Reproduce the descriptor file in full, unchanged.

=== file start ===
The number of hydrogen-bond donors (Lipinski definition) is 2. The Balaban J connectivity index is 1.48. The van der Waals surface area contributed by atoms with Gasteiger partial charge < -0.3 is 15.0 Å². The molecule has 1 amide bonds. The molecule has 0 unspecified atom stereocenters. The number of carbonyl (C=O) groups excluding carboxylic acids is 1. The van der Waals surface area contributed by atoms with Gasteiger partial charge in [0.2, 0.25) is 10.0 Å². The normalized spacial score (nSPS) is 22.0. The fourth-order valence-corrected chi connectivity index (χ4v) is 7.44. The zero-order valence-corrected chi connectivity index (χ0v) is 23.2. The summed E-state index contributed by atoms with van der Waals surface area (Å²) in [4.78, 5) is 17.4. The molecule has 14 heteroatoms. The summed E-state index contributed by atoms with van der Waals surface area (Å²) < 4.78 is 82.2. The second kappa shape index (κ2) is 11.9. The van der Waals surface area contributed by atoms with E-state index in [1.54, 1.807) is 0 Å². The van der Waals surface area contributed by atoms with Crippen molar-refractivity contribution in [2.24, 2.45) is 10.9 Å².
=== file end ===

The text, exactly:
The number of hydrogen-bond donors (Lipinski definition) is 2. The Balaban J connectivity index is 1.48. The van der Waals surface area contributed by atoms with Gasteiger partial charge < -0.3 is 15.0 Å². The molecule has 1 amide bonds. The molecule has 0 unspecified atom stereocenters. The number of carbonyl (C=O) groups excluding carboxylic acids is 1. The van der Waals surface area contributed by atoms with Gasteiger partial charge in [0.2, 0.25) is 10.0 Å². The normalized spacial score (nSPS) is 22.0. The fourth-order valence-corrected chi connectivity index (χ4v) is 7.44. The zero-order valence-corrected chi connectivity index (χ0v) is 23.2. The summed E-state index contributed by atoms with van der Waals surface area (Å²) in [4.78, 5) is 17.4. The molecule has 14 heteroatoms. The summed E-state index contributed by atoms with van der Waals surface area (Å²) < 4.78 is 82.2. The second kappa shape index (κ2) is 11.9. The van der Waals surface area contributed by atoms with E-state index in [1.54, 1.807) is 0 Å². The van der Waals surface area contributed by atoms with Crippen molar-refractivity contribution in [2.24, 2.45) is 10.9 Å².